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How Does Guilt, Influence and Attitudes Effect the Role We Play in Bullying? The Self-Perception Measure

  • Ben YounanEmail author
ORIGINAL ARTICLE
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Abstract

Variations in perceived feelings of guilt, influence, and attitudes can alter a person’s behavior. The following article focused on the development and evaluation of a measure that explored how these self-perceptions affect the behaviour of the various participant roles involved in bullying situations. The participant roles explored included the bully, assistant, reinforcer, victim, defender, and outsider. The initial measure started with 30-items; 10-items for each measure (guilt, influence, and attitudes). The principal component analysis helped reduced the total number of items to 15 with guilt, influence, and attitudes all broken up into two components. Internal guilt measured the respondent’s guilt based on their own actions, external guilt measured the level of guilt based on the presence of others. Internal influence measured the respondent’s perceived influence on others and external influence measured the influence of others on the respondent’s role. Internal attitudes measured a person’s attitudes towards bullying and external attitudes measured a person’s perceived disassociation between their attitudes and their role. The results showed acceptable to good reliability on all measures except internal influence. Future researchers exploring participant roles associated with bullying can use this measure to better understand the motives behind specific behaviors.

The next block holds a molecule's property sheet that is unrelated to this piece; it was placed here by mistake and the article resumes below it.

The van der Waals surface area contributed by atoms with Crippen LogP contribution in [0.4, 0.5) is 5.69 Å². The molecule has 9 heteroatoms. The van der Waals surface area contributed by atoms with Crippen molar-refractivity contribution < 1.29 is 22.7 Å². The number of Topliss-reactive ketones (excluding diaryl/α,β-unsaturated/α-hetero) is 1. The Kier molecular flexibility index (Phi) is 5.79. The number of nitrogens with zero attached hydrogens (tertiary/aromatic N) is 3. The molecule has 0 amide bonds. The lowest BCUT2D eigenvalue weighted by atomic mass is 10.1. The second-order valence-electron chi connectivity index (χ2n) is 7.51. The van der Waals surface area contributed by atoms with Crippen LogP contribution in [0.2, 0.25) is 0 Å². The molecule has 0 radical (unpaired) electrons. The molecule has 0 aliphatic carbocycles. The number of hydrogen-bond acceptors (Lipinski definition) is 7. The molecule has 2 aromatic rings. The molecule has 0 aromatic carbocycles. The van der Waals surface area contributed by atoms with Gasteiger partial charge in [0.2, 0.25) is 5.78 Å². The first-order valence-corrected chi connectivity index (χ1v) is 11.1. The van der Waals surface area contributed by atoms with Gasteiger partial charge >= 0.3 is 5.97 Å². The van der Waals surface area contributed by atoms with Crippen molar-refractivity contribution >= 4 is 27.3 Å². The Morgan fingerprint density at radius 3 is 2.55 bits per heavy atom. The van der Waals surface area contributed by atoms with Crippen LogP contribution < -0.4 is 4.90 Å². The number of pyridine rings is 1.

Keywords

Bullying Group processes Guilt Influence Attitudes Perception 

Notes

Compliance with Ethical Standards

Disclosure of Interest

Authors have no conflicts of interest to declare.

Ethical Standards and Informed Consent

All procedures followed were in accordance with the ethical standards of the responsible committee on human experimentation [RMIT University]. Informed consent was obtained from all patients for being included in the study.

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© Springer Nature Switzerland AG 2019

Authors and Affiliations

  1. 1.Discipline of Psychology, School of Health and Biomedical SciencesRMIT UniversityMelbourneAustralia

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